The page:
Juxtapositions are a lot of fun. Especially when it comes to markets and politics.
Why are they so much fun? Well, because by definition, they expose confusion, hypocrisy or ideally both.
Over the past week or so, it's been interesting to watch as the market's faith in the reflation narrative has deteriorated, even as positioning still seems to indicate at least some folks are keeping the faith.
You probably don't need to be reminded of this, but the consensus trade is to long USD (NYSEARCA:UUP) and short Treasurys (NYSEARCA:TLT). Faith in the latter has taken on an almost religious zeal, with the short position now constituting a multi-sigma event:
(Chart: Deutsche Bank, CFTC)
As for the USD trade, the net long position is sitting at around $25 billion. Traders trimmed their longs by a shade in the week ending January 10. Here's the full breakdown via Goldman:
Although Trump's comments in the Wall Street Journal are what's grabbing headlines this week, the long dollar trade was already looking a bit tenuous. "It evokes memories of a year ago when the market got bullish dollar after the first Fed hike of the cycle, but the dollar subsequently traded lower into May after global market turbulence early in the year cut off Fed rate expectations at the knees," SocGen wrote on Tuesday morning, adding that "this time it is the lack of details on US fiscal stimulus that has sapped dollar momentum."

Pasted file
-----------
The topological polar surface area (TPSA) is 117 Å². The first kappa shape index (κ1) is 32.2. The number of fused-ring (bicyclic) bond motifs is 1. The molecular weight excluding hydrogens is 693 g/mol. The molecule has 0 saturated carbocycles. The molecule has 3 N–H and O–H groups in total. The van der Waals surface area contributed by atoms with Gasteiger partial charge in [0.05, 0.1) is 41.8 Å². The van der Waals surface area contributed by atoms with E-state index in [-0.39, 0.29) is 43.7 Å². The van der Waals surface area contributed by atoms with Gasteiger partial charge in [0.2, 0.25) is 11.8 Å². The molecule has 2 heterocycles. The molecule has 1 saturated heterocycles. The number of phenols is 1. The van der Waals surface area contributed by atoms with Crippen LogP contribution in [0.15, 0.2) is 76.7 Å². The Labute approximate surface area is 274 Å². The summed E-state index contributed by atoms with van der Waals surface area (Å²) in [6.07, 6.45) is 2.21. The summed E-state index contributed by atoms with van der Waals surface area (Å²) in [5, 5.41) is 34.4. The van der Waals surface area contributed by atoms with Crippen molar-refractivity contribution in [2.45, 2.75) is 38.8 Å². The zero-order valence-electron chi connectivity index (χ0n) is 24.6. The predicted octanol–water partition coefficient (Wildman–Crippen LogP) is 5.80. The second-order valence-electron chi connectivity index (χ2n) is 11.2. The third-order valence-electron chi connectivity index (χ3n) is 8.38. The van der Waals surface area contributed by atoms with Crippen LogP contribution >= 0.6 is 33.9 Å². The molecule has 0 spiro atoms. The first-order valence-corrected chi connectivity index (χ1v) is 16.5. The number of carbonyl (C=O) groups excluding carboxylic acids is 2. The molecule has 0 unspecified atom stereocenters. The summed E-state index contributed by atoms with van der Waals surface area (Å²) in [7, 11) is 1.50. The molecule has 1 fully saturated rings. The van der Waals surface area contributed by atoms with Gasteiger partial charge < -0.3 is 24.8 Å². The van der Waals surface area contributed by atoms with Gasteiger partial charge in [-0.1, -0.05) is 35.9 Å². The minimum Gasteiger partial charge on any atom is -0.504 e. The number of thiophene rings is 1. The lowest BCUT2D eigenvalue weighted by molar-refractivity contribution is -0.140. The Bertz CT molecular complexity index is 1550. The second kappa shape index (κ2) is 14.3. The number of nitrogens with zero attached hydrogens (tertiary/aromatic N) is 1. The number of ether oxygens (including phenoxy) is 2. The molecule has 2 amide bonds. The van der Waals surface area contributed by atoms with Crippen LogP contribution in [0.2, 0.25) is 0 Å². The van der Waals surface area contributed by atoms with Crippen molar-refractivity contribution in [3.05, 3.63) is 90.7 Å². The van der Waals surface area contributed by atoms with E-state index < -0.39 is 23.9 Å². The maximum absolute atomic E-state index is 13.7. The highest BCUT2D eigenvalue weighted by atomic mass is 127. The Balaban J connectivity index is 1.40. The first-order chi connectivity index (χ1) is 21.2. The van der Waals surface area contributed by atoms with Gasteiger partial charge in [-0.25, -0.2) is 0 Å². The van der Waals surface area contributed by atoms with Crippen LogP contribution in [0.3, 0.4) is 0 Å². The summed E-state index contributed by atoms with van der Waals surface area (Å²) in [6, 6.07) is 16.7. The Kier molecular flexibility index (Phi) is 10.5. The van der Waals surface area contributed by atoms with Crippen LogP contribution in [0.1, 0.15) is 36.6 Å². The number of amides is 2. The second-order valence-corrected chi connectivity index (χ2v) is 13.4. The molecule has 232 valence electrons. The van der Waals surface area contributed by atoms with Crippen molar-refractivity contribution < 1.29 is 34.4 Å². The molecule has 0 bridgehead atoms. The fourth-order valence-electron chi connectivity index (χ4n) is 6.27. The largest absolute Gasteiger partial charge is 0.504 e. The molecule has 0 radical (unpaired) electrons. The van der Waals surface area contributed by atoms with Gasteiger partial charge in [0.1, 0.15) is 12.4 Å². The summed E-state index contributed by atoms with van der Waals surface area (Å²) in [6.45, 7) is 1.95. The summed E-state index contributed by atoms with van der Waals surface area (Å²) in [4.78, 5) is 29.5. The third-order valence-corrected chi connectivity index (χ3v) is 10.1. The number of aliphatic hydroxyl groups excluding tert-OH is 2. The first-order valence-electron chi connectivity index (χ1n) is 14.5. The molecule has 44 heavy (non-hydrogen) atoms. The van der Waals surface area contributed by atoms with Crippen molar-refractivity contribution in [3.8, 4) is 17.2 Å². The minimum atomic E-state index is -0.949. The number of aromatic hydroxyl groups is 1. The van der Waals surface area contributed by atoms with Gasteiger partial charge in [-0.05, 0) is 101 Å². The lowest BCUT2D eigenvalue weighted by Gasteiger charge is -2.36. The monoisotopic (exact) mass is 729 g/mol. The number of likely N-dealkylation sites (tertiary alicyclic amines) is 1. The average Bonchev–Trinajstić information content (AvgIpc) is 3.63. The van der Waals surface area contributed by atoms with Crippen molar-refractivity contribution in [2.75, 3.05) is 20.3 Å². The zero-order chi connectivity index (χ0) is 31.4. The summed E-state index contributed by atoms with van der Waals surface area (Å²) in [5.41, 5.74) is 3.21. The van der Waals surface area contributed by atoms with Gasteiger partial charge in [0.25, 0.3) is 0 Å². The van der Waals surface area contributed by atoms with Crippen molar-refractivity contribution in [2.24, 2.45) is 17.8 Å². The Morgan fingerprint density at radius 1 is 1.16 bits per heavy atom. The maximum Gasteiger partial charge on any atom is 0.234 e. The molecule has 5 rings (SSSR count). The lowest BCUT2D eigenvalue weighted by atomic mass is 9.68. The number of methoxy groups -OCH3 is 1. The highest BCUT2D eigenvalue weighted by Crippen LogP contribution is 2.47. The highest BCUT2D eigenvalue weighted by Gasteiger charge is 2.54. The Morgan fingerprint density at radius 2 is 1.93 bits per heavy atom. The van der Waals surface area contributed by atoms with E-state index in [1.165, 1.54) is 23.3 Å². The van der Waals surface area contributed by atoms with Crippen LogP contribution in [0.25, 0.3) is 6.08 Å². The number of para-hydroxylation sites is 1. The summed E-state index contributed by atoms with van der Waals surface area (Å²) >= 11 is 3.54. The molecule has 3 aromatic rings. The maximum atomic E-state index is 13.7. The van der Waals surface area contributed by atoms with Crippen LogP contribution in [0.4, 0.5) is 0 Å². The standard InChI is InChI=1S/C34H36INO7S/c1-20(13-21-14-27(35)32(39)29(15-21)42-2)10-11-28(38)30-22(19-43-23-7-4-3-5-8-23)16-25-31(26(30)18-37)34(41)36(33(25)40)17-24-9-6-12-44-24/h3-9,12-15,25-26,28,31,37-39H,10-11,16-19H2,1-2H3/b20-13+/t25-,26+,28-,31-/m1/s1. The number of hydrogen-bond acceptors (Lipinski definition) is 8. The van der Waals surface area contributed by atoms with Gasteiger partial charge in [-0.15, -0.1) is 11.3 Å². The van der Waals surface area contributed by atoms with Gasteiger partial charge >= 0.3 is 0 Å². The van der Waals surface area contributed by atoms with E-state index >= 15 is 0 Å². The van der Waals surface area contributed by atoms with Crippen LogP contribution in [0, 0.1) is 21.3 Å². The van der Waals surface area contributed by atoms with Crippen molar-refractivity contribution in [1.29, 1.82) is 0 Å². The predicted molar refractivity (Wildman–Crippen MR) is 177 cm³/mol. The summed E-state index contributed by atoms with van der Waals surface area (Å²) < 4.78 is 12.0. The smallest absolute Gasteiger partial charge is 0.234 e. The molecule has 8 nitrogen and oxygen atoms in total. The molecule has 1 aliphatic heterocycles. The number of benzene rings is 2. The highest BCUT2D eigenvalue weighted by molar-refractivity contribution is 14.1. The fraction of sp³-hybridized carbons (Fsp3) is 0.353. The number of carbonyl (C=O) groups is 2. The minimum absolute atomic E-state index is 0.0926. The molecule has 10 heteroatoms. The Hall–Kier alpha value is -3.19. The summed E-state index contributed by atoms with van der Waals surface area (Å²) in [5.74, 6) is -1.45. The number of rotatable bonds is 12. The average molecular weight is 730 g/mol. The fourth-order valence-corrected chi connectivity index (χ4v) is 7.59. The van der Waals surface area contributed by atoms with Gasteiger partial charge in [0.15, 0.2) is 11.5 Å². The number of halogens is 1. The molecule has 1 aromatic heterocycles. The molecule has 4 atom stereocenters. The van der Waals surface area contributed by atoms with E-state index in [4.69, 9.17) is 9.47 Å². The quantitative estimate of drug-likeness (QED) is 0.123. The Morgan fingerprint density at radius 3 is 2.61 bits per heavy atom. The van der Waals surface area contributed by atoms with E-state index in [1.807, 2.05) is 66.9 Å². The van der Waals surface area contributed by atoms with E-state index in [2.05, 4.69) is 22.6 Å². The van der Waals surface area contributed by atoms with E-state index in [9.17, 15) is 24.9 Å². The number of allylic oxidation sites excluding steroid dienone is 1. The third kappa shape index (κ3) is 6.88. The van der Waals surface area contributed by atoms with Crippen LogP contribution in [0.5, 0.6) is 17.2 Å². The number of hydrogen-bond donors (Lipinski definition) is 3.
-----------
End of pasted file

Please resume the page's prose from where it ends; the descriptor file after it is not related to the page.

Right. No one knows exactly where this is going to go. As I wrote on Monday, we're kind of in limbo.
Getting back to the juxtaposition point, the question for market participants when it comes to the reflation narrative is now this: "Who are you gonna to believe, me or your lyin' eyes?"
Markets are suggesting that the spell may be broken, with stocks being the only component of the reflation trinity still hanging on to the narrative:
But CFTC data still seems to suggest there's still quite a bit of money betting on the year's most crowded trades to pan out.
It's against this backdrop that I found the following charts from BofAML to be particularly amusing:
The first chart suggests that not only is everyone aware of how crowded these trades have become, but they are more aware of it now than they were last month.
The second chart provides some historical context - the percentage of survey respondents who say the dollar has overshot is now the highest since 2006.
So the market is saying one thing, positioning is saying something else and, when asked, traders are saying the same thing as the markets. Who you gonna believe?
You'll have to decide that for yourself, but watch the CFTC data closely for the next couple of weeks to see if anyone is getting shaken out.
Disclosure: I/we have no positions in any stocks mentioned, and no plans to initiate any positions within the next 72 hours.
I wrote this article myself, and it expresses my own opinions. I am not receiving compensation for it (other than from Seeking Alpha). I have no business relationship with any company whose stock is mentioned in this article.